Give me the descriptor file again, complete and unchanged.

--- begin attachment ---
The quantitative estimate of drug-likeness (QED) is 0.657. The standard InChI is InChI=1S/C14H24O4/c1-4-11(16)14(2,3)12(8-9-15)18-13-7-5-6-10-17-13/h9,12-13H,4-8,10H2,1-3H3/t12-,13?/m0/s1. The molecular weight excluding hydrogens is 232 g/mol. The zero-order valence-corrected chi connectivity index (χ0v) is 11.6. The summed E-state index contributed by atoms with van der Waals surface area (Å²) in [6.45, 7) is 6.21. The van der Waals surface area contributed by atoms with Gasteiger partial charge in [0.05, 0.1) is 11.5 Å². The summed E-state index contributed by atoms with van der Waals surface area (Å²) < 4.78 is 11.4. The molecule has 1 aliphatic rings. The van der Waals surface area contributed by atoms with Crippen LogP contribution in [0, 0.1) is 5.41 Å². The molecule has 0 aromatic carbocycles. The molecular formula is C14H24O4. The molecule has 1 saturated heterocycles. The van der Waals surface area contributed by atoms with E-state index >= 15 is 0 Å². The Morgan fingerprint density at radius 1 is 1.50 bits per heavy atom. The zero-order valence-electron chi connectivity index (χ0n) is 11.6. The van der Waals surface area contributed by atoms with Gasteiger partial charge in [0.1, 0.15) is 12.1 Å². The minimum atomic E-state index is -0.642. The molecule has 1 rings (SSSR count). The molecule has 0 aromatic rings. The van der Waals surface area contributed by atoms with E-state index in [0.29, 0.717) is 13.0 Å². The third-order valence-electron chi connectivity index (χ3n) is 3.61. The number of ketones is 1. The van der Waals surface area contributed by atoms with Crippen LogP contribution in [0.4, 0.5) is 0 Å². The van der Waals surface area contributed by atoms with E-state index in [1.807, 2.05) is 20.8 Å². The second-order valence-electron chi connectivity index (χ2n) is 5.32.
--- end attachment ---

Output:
The quantitative estimate of drug-likeness (QED) is 0.657. The standard InChI is InChI=1S/C14H24O4/c1-4-11(16)14(2,3)12(8-9-15)18-13-7-5-6-10-17-13/h9,12-13H,4-8,10H2,1-3H3/t12-,13?/m0/s1. The molecular weight excluding hydrogens is 232 g/mol. The zero-order valence-corrected chi connectivity index (χ0v) is 11.6. The summed E-state index contributed by atoms with van der Waals surface area (Å²) in [6.45, 7) is 6.21. The van der Waals surface area contributed by atoms with Gasteiger partial charge in [0.05, 0.1) is 11.5 Å². The summed E-state index contributed by atoms with van der Waals surface area (Å²) < 4.78 is 11.4. The molecule has 1 aliphatic rings. The van der Waals surface area contributed by atoms with Crippen LogP contribution in [0, 0.1) is 5.41 Å². The molecule has 0 aromatic carbocycles. The molecular formula is C14H24O4. The molecule has 1 saturated heterocycles. The van der Waals surface area contributed by atoms with E-state index >= 15 is 0 Å². The Morgan fingerprint density at radius 1 is 1.50 bits per heavy atom. The zero-order valence-electron chi connectivity index (χ0n) is 11.6. The van der Waals surface area contributed by atoms with Gasteiger partial charge in [0.1, 0.15) is 12.1 Å². The minimum atomic E-state index is -0.642. The molecule has 1 rings (SSSR count). The molecule has 0 aromatic rings. The van der Waals surface area contributed by atoms with E-state index in [0.29, 0.717) is 13.0 Å². The third-order valence-electron chi connectivity index (χ3n) is 3.61. The number of ketones is 1. The van der Waals surface area contributed by atoms with Crippen LogP contribution in [0.4, 0.5) is 0 Å². The van der Waals surface area contributed by atoms with E-state index in [1.807, 2.05) is 20.8 Å². The second-order valence-electron chi connectivity index (χ2n) is 5.32.